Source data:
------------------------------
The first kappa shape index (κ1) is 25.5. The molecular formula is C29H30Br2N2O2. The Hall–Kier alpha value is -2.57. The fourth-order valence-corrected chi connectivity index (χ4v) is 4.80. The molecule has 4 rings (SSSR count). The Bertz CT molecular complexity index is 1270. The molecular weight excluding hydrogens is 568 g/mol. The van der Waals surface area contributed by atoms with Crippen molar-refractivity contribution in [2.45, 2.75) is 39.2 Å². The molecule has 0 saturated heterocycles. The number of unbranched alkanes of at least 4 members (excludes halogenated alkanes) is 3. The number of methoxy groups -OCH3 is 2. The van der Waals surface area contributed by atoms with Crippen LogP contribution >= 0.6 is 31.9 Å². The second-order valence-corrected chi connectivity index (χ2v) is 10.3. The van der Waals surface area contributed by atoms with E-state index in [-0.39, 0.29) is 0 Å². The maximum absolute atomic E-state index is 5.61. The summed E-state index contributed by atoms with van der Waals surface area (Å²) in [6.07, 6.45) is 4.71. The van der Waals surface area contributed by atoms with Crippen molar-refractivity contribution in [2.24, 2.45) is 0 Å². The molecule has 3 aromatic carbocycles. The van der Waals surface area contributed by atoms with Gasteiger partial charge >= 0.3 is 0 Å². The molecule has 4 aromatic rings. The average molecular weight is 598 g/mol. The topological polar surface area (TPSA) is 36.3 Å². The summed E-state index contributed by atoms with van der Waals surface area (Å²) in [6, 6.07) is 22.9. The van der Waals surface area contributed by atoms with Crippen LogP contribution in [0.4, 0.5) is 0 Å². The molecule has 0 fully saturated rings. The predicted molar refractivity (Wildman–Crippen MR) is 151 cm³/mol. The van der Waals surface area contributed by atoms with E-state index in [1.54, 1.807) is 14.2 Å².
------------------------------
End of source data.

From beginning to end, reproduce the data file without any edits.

The first kappa shape index (κ1) is 25.5. The molecular formula is C29H30Br2N2O2. The Hall–Kier alpha value is -2.57. The fourth-order valence-corrected chi connectivity index (χ4v) is 4.80. The molecule has 4 rings (SSSR count). The Bertz CT molecular complexity index is 1270. The molecular weight excluding hydrogens is 568 g/mol. The van der Waals surface area contributed by atoms with Crippen molar-refractivity contribution in [2.45, 2.75) is 39.2 Å². The molecule has 0 saturated heterocycles. The number of unbranched alkanes of at least 4 members (excludes halogenated alkanes) is 3. The number of methoxy groups -OCH3 is 2. The van der Waals surface area contributed by atoms with Crippen LogP contribution >= 0.6 is 31.9 Å². The second-order valence-corrected chi connectivity index (χ2v) is 10.3. The van der Waals surface area contributed by atoms with E-state index in [-0.39, 0.29) is 0 Å². The maximum absolute atomic E-state index is 5.61. The summed E-state index contributed by atoms with van der Waals surface area (Å²) in [6.07, 6.45) is 4.71. The van der Waals surface area contributed by atoms with Crippen molar-refractivity contribution in [2.24, 2.45) is 0 Å². The molecule has 3 aromatic carbocycles. The van der Waals surface area contributed by atoms with Gasteiger partial charge >= 0.3 is 0 Å². The molecule has 4 aromatic rings. The average molecular weight is 598 g/mol. The topological polar surface area (TPSA) is 36.3 Å². The summed E-state index contributed by atoms with van der Waals surface area (Å²) in [6, 6.07) is 22.9. The van der Waals surface area contributed by atoms with Crippen LogP contribution in [0.4, 0.5) is 0 Å². The molecule has 0 fully saturated rings. The predicted molar refractivity (Wildman–Crippen MR) is 151 cm³/mol. The van der Waals surface area contributed by atoms with E-state index in [1.54, 1.807) is 14.2 Å².